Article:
All this is great for landlords renting to the European brands, apartment owners selling to the Mainlanders and merchants running the upscale stores. Or operating a Macau casino. (Macau gambling revenues are now approaching four times that of Los Vegas and the Macau gambling stocks have soared.) But this is also sparking a populist reaction in Hong Kong whose citizens feel like they are being priced out of their own city especially with regard to non-tradable goods like apartments. Their ire is directed at the Hong Kong government which is supposed to do something about this. And the government in Hong Kong has duly responded with a variety of punitive measures against so-called speculators in high end apartments. But these measures attack symptoms and ignore underlying causes which are monetary and macro in nature.
I will offer two causes and one so-so solution:
First as I have been arguing the Peoples Republic of China is a very protectionist place and one where the newly rich Chinese consumers get a bad deal. Tariff and non-tariff barriers drive up the cost of imported luxury goods in China and restrict their availability. Gambling in China is forbidden. Interest rates on bank deposits are held down below inflation. Restrictions on the free flow of information contribute to shoddiness of locally produced goods and whistle blowers on subjects like poisoned baby’s milk are treated as troublemakers.
So what are the new rich and middle classes of Chinese cities supposed to do with their money? Travel restrictions have now been relaxed. Across the border lie Hong Kong and Macau, with totally wide open tax free non-protectionist free market economies. Just like residents of U S states with high cigarette taxes buy their smokes in neighboring states with lower taxes, Mainlanders head for Hong Kong and Macau.
Second, the Hong Kong dollar has now become undervalued relative to the renminbi. Six years ago the Chinese currency was trading at 8.27 to the US dollar. Now the ratio is 6.57. The Hong Kong dollar is pegged to the US dollar at a central target rate of 7.80. (The Macau pataca is pegged one to one to the Hong Kong dollar. Therefore the pataca is also pegged 7.80 to the US dollar.) As the renminbi has risen against the US dollar, the Hong Kong dollar has become cheaper for the Mainlanders even as the Hong Kong and Chinese economies become more integrated. Actually, as Treasury Secretary Geitner has finally figured out, in real terms the renminbi has been revalued even more than the change in nominal exchange rate because of the acceleration of inflation in China. For the Mainlanders, Hong Kong and Macau are huge bargains just because of the currency misalignment alone. For the Mainland-oriented Hong Kong vendors and the Macau casino operators, the price signals say “keep expanding.” Just like in 2002 when the Greenspan low interest rate policy signaled “leverage up and buy a house.”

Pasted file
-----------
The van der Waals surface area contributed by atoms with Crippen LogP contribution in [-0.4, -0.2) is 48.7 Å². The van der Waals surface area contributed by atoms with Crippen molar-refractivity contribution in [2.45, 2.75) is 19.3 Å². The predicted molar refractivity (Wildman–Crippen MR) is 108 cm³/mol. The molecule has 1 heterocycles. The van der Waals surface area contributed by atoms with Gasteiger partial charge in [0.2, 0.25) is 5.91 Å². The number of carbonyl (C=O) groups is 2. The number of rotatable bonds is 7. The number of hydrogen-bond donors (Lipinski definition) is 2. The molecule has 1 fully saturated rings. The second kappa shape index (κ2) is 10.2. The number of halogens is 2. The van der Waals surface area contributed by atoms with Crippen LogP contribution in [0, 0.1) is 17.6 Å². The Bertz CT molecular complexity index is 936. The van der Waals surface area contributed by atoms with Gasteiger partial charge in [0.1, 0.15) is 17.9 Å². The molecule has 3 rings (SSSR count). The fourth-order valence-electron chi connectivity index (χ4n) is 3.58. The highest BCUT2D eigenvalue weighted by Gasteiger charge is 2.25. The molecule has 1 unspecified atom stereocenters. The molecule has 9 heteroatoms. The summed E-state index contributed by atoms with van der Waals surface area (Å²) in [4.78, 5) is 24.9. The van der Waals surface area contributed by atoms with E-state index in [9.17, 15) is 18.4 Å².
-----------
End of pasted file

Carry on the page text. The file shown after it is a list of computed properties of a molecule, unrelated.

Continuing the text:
Unless the renminbi suddenly becomes overvalued against the dollar, sooner or later the Hong Kong authorities are going to have to do something. The authorities of course know what is going on. But their options are limited. The simple solution – repeg the Hong Kong dollar to the renminbi – is not a solution because any such peg is not workable because the Chinese currency is not freely convertible on capital account. Meanwhile as the US irresponsibly continues with QEII, high powered money is flowing into Hong Kong. The December CPI for Hong Kong was up 3.1% yoy. Expect that to rise if the current monetary structure is not changed.
One solution might be to repeg the HK dollar (sometimes called the HONKY) at a higher rate to the US dollar. There is nothing eternal or sacrosanct about the Hong Kong US dollar peg. Certainly in the past at various times the Hong Kong dollar had floated, been pegged to sterling and earlier to silver. But do this once and the markets may start anticipating further changes encouraging all kinds of speculative flows.
And the political problems with this could be formidable. At the time of the 1997 Handover back to China, many worried that PRC troops would come marching into Central (Hong Kong’s financial district) and kill the golden goose that was and is Hong Kong. But they were wrong. The PRC troops did march into Central. But then they disappeared into what used to be called the Prince of Whales building and only come out for the rare ceremonial occasion.(As opposed to the British troops who would regularly emerge on Friday nights for some manly brawling in Wan Chai’s bars.)
Rather an army of populists, one of which was the last British Governor, has invaded Hong Kong. They are quite visible. They have brought with them such things as more generous welfare payments and minimum wage laws. Fiddle with the peg and they will start poking their noses into managing the currency.
Peter T Treadway also serves as Chief Economist, CT RISKS, Hong Kong